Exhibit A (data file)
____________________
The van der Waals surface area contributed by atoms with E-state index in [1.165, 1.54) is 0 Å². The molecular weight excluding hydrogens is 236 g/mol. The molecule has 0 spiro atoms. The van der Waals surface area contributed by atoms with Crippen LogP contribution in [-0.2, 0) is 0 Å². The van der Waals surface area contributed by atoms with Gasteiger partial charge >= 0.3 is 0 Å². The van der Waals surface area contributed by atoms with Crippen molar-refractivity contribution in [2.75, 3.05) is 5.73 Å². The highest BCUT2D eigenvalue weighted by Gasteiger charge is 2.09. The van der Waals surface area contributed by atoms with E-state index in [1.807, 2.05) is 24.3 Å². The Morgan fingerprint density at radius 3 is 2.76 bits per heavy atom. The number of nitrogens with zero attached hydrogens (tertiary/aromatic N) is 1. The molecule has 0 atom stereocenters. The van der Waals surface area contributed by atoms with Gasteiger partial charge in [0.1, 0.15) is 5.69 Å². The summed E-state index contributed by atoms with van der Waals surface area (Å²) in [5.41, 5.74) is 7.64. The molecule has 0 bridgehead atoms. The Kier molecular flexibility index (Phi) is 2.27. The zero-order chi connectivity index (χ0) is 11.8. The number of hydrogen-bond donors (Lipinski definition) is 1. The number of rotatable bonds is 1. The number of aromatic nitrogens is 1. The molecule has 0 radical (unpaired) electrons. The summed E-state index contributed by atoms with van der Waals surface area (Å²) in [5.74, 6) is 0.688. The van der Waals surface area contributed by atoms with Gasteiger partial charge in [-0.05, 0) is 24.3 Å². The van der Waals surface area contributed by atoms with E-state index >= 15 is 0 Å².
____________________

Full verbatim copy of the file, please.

The van der Waals surface area contributed by atoms with E-state index in [1.165, 1.54) is 0 Å². The molecular weight excluding hydrogens is 236 g/mol. The molecule has 0 spiro atoms. The van der Waals surface area contributed by atoms with Crippen LogP contribution in [-0.2, 0) is 0 Å². The van der Waals surface area contributed by atoms with Gasteiger partial charge >= 0.3 is 0 Å². The van der Waals surface area contributed by atoms with Crippen molar-refractivity contribution in [2.75, 3.05) is 5.73 Å². The highest BCUT2D eigenvalue weighted by Gasteiger charge is 2.09. The van der Waals surface area contributed by atoms with E-state index in [1.807, 2.05) is 24.3 Å². The Morgan fingerprint density at radius 3 is 2.76 bits per heavy atom. The number of nitrogens with zero attached hydrogens (tertiary/aromatic N) is 1. The molecule has 0 atom stereocenters. The van der Waals surface area contributed by atoms with Gasteiger partial charge in [0.1, 0.15) is 5.69 Å². The summed E-state index contributed by atoms with van der Waals surface area (Å²) in [5.41, 5.74) is 7.64. The molecule has 0 bridgehead atoms. The Kier molecular flexibility index (Phi) is 2.27. The zero-order chi connectivity index (χ0) is 11.8. The number of hydrogen-bond donors (Lipinski definition) is 1. The number of rotatable bonds is 1. The number of aromatic nitrogens is 1. The molecule has 0 radical (unpaired) electrons. The summed E-state index contributed by atoms with van der Waals surface area (Å²) in [5.74, 6) is 0.688. The van der Waals surface area contributed by atoms with Gasteiger partial charge in [-0.05, 0) is 24.3 Å². The van der Waals surface area contributed by atoms with E-state index >= 15 is 0 Å².